CELLINI: Mr. Baum, maybe as a security expert, you can tell us exactly what pilots and flight attendants are instructed to do in case of an emergency, in case of a hijacking. What are there immediate instructions procedurally?

BAUM: Well, the procedures, unlike mechanical failures, are basically to evaluate the type of hijacker. There are four different types of hijackers. There are criminals. There are terrorists. There are asylum seekers and there are the insane or the mentally disturbed. And this may be a combination of different types. But you have to react to a given -- to the type of hijacker you have.

Now if these -- as we're led to believe that these were a very violent people who simply got out of their seats and started slashing flight attendants, then there was only so much that one could do. And one would have expected them to have just gone back to their natural survival instincts and done whatever they could possibly do to survive.

CELLINI: You ...

BAUM: Though I do not believe is the case ...

CELLINI: Go ahead, sir. Excuse me. Go ahead.

BAUM: So, I certainly don't believe that it was the pilots themselves, even at knife point or gun point that would have intentionally flown their aircraft into the twin powers or into the Pentagon.

CELLINI: You mentioned this briefly, you touch on this. But what will this mean for the future, security-wise, for commercial airlines? What can you see maybe immediately and through the first few months after the situation?

BAUM: Well certainly, there's already been an increase to Threat Code Delta in the United States. So security's basically at its highest level of alert once the planes go back in the skies. But that's so there won't be things like curbside check in. They will be restricting access to the gate areas. But I think it's possibly taken an incident like this to prove that domestic security has to be treated the same way as international security on international flights.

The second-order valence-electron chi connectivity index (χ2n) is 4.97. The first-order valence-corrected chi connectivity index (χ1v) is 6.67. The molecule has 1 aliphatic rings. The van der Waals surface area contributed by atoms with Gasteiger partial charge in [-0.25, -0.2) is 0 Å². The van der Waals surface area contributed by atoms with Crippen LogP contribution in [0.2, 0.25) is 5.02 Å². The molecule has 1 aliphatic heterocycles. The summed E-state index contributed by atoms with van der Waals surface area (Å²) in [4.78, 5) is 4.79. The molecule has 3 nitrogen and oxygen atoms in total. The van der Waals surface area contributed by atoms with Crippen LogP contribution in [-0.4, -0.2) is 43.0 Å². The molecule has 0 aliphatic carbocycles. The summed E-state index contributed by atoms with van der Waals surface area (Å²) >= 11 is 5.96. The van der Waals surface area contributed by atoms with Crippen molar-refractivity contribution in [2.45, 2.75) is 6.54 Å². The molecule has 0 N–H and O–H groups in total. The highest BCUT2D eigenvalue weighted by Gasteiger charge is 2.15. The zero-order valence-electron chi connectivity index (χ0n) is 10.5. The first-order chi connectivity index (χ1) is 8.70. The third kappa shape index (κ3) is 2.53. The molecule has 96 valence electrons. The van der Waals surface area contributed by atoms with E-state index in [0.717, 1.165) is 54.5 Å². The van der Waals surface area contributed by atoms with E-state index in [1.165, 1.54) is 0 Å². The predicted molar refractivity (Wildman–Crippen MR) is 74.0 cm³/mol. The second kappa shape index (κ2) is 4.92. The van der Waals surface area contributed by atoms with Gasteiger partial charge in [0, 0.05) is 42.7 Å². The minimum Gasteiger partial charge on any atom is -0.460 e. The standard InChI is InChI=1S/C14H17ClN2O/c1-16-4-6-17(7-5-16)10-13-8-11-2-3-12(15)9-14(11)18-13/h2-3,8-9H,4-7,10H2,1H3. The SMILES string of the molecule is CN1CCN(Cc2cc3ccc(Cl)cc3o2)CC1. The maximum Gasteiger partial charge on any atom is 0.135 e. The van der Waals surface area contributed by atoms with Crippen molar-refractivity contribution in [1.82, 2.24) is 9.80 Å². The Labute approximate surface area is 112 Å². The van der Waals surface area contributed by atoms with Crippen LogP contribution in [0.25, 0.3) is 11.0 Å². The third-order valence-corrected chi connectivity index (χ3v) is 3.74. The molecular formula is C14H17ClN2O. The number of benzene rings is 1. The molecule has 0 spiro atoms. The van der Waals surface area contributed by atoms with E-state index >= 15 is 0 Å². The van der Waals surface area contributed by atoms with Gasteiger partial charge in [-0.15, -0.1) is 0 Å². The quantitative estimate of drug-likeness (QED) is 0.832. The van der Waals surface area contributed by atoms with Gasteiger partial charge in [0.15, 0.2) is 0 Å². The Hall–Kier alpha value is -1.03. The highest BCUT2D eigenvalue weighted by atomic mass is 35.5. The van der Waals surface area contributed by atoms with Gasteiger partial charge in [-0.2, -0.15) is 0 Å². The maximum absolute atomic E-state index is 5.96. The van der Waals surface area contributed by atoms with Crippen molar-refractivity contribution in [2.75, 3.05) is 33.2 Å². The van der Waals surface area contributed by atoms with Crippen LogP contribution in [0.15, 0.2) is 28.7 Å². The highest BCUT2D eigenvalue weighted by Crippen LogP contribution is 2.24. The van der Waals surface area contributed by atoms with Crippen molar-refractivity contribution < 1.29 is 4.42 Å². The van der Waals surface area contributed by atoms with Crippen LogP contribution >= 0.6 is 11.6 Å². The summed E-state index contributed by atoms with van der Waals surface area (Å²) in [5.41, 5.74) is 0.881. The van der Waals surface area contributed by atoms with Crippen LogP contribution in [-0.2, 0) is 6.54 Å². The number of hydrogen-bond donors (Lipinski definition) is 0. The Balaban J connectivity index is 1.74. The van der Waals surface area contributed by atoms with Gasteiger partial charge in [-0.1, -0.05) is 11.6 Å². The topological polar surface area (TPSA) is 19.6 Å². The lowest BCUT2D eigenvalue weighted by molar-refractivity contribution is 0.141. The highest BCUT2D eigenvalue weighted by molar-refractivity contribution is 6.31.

In other words, there needs to be positive passenger bag match, that if you check a bag into a flight that you travel on that flight, that only passengers go to the gate areas and certainly that the identification checks that are carried out by the checking agents are going to be much more stringent.

That said, I don't think we need to focus solely on screening of passengers. This was a very well orchestrated attack. This involved insiders, either in the airlines or in the airports. Certainly there are reports coming through this morning from Boston that, you know, people with contacts in the UAE, with flight manuals were found in a car Boston. These people knew what they were doing. They probably had very good contacts and they didn't necessarily go through the passenger screening points.

CELLINI: All right. Philip Baum, thank you very much for joining us this morning.

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THIS IS A RUSH TRANSCRIPT. THIS COPY MAY NOT BE IN ITS FINAL FORM AND MAY BE UPDATED.

VINCE CELLINI, CNN ANCHOR: Four planes hijacked and brought down in one day. It has many questioning the safety of the sky.>